The Camp Amache rose is blooming. Here’s what it looks like

Listen Now
4min 30sec
The Camp Amache rose buds
S. Krom/DU Amache Project
On May 21, 2022, the rose bush at Camp Amache was seen budding for the first time in nearly 80 years.

A rose bush no one has seen flower in nearly 80 years has produced a lone pink bud in southeastern Colorado. Archaeologist Bonnie Clark was among the first to see it Saturday as survivors, descendants, and local officials took part in an annual pilgrimage to Colorado’s Camp Amache. 

“Oh my God!” Clark exclaimed in a video of the sighting.

“That’s what a little rain will do for you,” added Mike Reynolds, of The National Park Service. 

During World War Two, the US government incarcerated more than 10,000 Japanese-Americans at Amache, formally known as The Granada Relocation Center, which just became a National Historic Site. And it is believed Amacheans were the ones to originally plant and care for the roses during their incarceration.

The Camp Amache rose buds
S. Krom/DU Amache Project
On May 21, 2022, the rose bush at Camp Amache was seen budding for the first time in nearly 80 years.

On Saturday, a commemoration had just wrapped up at the camp’s cemetery when Clark and others drove over to check on the bush.

“We all looked down and there is a teeny tiny, lovely, delicate pink bud on that Amache rose,” Clark expounded. Until that moment, no one knew what color the flowers would be. The center of the rose might still hold a surprise.

Camp Amache was not necessarily where people expected to see the first bud. Last fall, horticulturists from Denver Botanic Gardens traveled to southeastern Colorado and took clippings from the rose bush. They have been babying them in a Denver greenhouse ever since. It was thought that a bloom would come as a result of that highly-controlled environment.

Clark theorizes the hearty bramble at Amache finally budded precisely because cuttings were taken.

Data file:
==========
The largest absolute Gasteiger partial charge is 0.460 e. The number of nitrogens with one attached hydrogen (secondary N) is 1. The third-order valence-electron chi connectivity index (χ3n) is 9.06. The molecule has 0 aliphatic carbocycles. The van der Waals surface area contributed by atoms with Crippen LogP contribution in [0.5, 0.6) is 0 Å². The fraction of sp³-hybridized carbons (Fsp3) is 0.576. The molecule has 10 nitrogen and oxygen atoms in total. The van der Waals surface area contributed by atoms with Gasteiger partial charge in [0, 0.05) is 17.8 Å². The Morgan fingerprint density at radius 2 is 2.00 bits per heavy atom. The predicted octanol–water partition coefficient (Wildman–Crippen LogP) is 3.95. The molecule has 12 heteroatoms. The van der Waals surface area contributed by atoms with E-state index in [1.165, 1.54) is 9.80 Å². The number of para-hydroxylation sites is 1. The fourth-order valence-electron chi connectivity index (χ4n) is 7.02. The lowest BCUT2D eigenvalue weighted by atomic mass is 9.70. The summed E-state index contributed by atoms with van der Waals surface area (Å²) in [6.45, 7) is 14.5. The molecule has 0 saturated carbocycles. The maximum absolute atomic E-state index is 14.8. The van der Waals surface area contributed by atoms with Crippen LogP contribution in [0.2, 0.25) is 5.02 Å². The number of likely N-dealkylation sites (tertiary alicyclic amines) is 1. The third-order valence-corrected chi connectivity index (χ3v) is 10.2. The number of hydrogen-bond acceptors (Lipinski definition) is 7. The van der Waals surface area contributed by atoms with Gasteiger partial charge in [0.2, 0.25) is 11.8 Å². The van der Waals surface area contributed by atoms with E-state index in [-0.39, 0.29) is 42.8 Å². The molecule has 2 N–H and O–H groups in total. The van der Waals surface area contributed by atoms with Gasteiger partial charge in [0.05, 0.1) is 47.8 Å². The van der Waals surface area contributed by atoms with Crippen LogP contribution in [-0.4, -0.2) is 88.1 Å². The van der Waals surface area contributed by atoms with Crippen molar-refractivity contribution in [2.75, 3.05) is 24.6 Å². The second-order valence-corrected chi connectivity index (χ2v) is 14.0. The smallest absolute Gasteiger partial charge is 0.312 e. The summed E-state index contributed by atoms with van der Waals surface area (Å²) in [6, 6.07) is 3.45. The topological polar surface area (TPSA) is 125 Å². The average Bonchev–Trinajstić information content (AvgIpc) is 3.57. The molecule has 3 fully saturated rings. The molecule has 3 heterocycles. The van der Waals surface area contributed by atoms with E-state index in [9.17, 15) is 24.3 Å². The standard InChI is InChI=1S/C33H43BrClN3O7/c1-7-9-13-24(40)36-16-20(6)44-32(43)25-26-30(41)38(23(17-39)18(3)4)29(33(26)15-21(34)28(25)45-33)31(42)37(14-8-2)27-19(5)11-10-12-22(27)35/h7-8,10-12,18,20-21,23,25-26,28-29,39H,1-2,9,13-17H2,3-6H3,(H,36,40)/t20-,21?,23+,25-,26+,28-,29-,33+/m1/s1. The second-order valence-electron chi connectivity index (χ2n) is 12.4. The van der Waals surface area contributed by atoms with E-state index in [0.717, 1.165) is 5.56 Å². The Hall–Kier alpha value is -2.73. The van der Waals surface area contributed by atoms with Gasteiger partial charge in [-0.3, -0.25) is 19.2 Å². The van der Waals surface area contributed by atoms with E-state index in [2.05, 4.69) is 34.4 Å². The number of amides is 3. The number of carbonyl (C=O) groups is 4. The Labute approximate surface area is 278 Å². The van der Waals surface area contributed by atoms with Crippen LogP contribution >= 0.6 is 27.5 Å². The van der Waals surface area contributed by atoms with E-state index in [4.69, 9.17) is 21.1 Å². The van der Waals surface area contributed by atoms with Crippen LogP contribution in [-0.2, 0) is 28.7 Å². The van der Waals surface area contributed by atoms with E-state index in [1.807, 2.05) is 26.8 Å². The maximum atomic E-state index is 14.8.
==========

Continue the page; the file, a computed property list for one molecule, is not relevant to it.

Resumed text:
“The folks from the botanic gardens came and pruned that rose. That helped the living part, the heart, of that rose be more healthy.”

Shortly after seeing the bud, Clark emailed a photo to Amache survivor Carlene Tanagoshi Tinker, who lives in Fresno, California. She was three years old when she and her parents were sent to the camp. The family was held there for three years.

“If you believe in miracles, this is a miracle,” Tanagoshi Tinker said. “These witness roses are saying ‘welcome home pilgrims.’”

Meanwhile, Tinker awaits the blossoming of her own Amache roses. The Denver Botanic Gardens helped deliver several clippings to her, which are thriving in her backyard.

Some plant detective work to be done

While the mystery of their color has mostly been answered, there is still horticultural detective work to do, according to Clark. 

“[The blossom] will help us get an idea maybe of the species of the rose, and knowing the species of the rose will help us know a little bit of where it came from,” Clark said. “Is it the kind of rose that somebody could have bought at a nursery? Is it the kind of rose that somebody brought seeds with them from California?”

Most Amacheans came from the West Coast when President Franklin Roosevelt signed Order 9066.

Many of these questions will be answered as the cuttings continue to grow at The Denver Botanic Gardens, some of which will be planted in the steppe garden this summer.

Hart Van Denburg/CPR News
Denver Botanic Gardens horticulturist Mike Bone with some of the Amache rose cuttings he’s growing at the Gardens’ greenhouse, April 26, 2022.